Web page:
To analyze the first sonnet in Sidney's sequence Astrophil and Stella, I will break it down into sections and then discuss how the writer uses poetic techniques to create effect or meaning.
The first quatrain of the poem reads as follows:
Loving in truth, and fain in verse my love to show,
That she, dear she, might take some pleasure of my pain,—
Pleasure might cause her read, reading might make her know,
Knowledge might pity win, and pity grace obtain,— (1-4)
Sidney's main idea in this opening quatrain is that Astrophil will write poetry to his love in the hopes that it will win her over; however, he is not overly idealistic about how that will happen. He says that he loves "in truth" and that he does "fain in," or takes pleasure in, showing his love through poetry. He will transmit his true feelings for her and hopes that his beloved "might takes some pleasure of [his] pain." This is an example of paradox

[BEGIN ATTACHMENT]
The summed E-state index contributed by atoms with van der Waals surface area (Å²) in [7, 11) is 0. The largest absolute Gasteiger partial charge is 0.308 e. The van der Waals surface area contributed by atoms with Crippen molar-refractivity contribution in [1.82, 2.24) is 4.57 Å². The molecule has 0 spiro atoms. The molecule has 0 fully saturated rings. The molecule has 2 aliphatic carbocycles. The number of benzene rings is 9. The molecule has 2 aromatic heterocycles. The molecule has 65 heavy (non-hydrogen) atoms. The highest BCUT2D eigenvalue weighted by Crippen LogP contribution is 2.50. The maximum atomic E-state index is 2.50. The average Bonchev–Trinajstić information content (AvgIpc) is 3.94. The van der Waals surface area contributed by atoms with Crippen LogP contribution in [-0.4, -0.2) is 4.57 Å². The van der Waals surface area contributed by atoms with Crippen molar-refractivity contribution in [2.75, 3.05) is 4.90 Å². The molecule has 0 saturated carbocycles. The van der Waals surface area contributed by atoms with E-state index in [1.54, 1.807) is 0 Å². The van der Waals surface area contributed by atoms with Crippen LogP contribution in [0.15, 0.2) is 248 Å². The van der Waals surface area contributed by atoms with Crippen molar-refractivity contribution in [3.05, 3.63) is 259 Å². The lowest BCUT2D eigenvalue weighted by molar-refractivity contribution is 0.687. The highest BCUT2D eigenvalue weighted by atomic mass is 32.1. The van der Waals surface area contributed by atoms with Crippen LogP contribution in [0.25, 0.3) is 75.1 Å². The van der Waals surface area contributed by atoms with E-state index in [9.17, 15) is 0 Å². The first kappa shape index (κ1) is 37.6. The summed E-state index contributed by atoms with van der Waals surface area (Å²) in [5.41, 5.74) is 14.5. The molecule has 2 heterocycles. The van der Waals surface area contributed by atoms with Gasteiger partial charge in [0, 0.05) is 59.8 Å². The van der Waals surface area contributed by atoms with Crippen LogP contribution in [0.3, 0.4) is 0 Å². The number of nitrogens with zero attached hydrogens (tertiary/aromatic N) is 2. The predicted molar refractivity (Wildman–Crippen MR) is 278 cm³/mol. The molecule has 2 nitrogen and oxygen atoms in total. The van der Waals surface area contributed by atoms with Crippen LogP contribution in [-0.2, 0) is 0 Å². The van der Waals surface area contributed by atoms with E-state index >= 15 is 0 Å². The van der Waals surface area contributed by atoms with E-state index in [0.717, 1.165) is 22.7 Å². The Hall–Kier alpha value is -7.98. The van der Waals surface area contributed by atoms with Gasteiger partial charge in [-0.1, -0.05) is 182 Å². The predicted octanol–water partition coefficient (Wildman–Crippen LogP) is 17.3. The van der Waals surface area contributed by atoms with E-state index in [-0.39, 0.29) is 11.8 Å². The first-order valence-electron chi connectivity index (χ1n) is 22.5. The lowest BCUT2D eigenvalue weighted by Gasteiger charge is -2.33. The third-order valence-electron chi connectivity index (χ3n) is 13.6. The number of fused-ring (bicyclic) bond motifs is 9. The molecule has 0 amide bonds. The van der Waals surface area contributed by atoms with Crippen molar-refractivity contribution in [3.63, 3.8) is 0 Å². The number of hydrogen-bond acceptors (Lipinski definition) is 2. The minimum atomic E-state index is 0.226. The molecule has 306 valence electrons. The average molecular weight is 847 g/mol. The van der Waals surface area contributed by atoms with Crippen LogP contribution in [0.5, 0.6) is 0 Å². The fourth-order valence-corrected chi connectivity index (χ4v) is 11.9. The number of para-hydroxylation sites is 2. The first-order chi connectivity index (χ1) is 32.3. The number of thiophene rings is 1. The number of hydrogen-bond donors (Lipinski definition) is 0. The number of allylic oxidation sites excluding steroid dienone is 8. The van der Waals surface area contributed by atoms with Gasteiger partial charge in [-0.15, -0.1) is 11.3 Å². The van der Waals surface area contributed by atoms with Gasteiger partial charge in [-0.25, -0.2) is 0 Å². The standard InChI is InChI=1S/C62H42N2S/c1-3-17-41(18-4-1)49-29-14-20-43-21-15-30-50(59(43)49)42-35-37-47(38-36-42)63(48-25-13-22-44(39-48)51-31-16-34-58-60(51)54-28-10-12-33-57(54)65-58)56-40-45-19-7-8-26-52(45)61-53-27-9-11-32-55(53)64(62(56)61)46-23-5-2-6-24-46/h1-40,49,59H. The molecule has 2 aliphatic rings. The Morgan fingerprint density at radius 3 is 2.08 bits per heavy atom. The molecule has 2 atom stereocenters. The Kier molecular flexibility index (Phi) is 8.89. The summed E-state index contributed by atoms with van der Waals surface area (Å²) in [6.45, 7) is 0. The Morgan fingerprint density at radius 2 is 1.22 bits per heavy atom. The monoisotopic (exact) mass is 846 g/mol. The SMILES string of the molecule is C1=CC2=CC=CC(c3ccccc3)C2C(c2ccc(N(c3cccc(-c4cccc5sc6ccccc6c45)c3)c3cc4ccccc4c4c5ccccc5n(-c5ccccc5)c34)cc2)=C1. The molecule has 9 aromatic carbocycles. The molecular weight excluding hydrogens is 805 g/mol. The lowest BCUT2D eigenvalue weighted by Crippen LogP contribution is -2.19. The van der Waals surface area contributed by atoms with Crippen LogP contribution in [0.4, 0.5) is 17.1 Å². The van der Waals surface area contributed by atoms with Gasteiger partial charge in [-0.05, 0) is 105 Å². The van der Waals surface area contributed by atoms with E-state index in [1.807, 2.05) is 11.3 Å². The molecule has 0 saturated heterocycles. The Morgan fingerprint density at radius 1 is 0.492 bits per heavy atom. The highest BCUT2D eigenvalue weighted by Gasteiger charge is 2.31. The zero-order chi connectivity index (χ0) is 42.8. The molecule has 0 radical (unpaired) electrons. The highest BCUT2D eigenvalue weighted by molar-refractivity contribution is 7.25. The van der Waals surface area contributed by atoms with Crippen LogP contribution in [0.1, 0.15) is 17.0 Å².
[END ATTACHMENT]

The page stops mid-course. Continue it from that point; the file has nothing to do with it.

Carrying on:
: the poet feels both pain and pleasure as a result of his love for...
(The entire section contains 2 answers and 1067 words.)